THE BLOG

Serve, Inspire, Change

08/09/2013 06:01 pm ET | Updated Oct 09, 2013
  • Angela Zhou Junior at University of Southern California

When I heard about the recent Asiana Airlines plane crash, I was devastated. I was even more disgruntled when a Facebook friend of mine shared a link to a Tumblr blog featuring insensitive comments about the event, many of which mocked Asians for being bad drivers- apparently on the road and in air. These stereotype-fueled posts were made by adults and youth alike. While the inherent narrow-mindedness in these comments is disconcerting in itself, I believe it also reveals a larger obstacle -- the populace's tendency to gravitate towards antiquated and insular ideas, and to ignore the change that would make it possible to escape them. As our nation plunges into a new set of pressing problems, it is dismaying to see people of my generation going against the tide of improvement -- especially when we have the capacity not to do so.

Amidst the Asiana Airlines controversy, I had the privilege of traveling to Washington, D.C. for the annual Bank of America Student Leaders Summit, where several socially-conscious youth convene for a week-long retreat. Every year, Bank of America invests time and money into selected students from various markets for a paid internship and leadership conference at our nation's capital. Surrounded by about two hundred of the most passionate and ambitious incoming and graduated high school seniors across the country, I learned about my own leadership potential through daily workshops, and spent much of the week in self-reflection.

One particular activity I enjoyed was watching the hunger documentary, "A Place at the Table." Incidentally, back in California, I had been working with a non-profit organization that focused on hunger known as Second Harvest Food Bank. When Bank of America assigned me to this organization, I was oblivious to the cause it served. For starters, I had no idea what a food bank was, let alone that hunger was an issue in Orange County. I had seen homeless people while driving around town, but the only image of hunger I could conjure in my mind was of a frail, young child from a third world country (a portrait one might find on the internet), which is another major problem as well. I guess this was a personal stereotype that I had developed about the hungry in my county. Rather, I learned, hunger in my county -- and in most other places in America -- is characterized by food insecurity. The documentary accurately captured the lives of government-dependent families struggling to put meals on the table. I learned that that hunger in this country does not necessarily mean people are not fed, but that they are not well-fed or properly fed.

The issue of hunger hits home for me because I was raised by two parents who grew out of systems of economic insecurity in their hometowns in China. Having been born in Orange County, I live a much more privileged life than my parents when they were children -- one that, in comparison to theirs, revolves around much pettier problems. Oftentimes, my dad will tell the story about having his first banana when he finally came to America, and how grateful he is for the food he has now that was so out of reach before. My brother and I have never been fond of his anecdotes; to us, they have only seemed pointless and redundant. In fact, we've been perfectly complacent routinely throwing away our homemade meals to snack on ice cream and chips instead! However, my perspective on hunger experienced a complete backflip this summer. Working with Second Harvest Food Bank exposed me to the issue of hunger on a local scale, while volunteering at the Capital Area Food Bank in D.C. and watching "A Place at the Table" with the other Student Leaders educated me about hunger from a national perspective. Did you know hunger directly affects obesity and hinders learning as well? I had never thought of it before, but the association between these global concerns makes perfect sense.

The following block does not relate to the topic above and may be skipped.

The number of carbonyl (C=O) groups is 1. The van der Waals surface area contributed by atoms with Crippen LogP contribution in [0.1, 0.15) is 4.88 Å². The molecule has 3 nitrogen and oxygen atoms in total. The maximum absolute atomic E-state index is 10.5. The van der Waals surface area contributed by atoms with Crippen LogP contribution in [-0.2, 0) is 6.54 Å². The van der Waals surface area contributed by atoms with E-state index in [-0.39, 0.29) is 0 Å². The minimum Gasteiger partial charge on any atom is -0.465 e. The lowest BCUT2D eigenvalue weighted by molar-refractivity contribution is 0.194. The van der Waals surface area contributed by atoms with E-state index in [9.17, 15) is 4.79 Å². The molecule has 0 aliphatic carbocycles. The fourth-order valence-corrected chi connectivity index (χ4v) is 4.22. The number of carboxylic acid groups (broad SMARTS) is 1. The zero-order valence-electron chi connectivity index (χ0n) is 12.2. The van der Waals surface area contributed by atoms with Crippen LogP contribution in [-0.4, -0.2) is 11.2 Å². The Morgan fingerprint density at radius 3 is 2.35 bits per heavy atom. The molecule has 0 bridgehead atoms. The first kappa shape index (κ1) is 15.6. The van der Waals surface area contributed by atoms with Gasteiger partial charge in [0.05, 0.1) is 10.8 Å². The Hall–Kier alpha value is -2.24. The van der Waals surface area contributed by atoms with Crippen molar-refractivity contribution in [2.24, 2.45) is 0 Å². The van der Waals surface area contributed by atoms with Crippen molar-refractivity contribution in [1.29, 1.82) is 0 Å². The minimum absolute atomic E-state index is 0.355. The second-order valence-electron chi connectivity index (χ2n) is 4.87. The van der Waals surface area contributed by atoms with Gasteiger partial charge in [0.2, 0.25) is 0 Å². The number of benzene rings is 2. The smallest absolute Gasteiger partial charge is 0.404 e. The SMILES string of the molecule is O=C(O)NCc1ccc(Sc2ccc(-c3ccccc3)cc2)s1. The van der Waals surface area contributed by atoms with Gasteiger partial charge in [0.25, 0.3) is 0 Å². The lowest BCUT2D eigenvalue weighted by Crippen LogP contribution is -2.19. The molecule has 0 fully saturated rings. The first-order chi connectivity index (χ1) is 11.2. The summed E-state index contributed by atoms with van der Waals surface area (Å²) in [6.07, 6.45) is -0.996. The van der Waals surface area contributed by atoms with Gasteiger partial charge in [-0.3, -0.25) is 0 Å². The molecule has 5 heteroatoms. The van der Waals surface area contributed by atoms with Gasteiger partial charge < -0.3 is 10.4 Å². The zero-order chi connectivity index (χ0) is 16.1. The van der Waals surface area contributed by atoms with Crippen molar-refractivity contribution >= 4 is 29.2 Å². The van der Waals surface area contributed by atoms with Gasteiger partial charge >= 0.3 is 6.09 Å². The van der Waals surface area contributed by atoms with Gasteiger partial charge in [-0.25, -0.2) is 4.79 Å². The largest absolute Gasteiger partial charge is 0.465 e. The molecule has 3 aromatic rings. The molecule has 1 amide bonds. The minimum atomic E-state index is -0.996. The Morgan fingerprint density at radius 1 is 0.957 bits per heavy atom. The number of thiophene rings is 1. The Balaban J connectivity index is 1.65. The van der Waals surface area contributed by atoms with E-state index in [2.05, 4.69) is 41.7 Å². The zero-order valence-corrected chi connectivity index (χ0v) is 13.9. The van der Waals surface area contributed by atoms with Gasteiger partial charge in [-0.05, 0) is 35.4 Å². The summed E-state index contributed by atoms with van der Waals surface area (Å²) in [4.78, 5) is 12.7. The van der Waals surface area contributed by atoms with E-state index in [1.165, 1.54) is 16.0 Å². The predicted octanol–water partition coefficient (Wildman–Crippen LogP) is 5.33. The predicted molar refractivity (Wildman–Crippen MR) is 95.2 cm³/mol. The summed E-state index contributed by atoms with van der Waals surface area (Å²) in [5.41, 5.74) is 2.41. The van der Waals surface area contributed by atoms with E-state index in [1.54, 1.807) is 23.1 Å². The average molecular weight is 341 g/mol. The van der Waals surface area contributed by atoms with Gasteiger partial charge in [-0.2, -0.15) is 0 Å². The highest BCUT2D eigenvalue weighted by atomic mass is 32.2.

Bank of America even surprised us by introducing Barbie Izquierdo, one of the main characters of the film, as a guest speaker. I was touched by her welcoming personality and willingness to share about her personal struggles providing food for her two children. For the first time, I met other students who had been facing the same struggles as Barbie. Though I wish I had been educated about hunger earlier in life, I am attempting to make the best of my time back at work to serve, and to educate about, the hungry in my community. I don't think the people who made the inappropriate remarks about social issues on the blog my friend linked are necessarily bad people, but simply uneducated about certain real world issues, like I was about hunger. As I chanced upon myself, the great part is that it's never too late to learn.

It would be an understatement to simply say that I was impacted by the experiences I made during my trip. The theme of the conference was, "Serve, Inspire and Change," and though I was ready to serve, inspire, and change others, I found myself being served, inspired, and changed by the people I met.

YOU MAY LIKE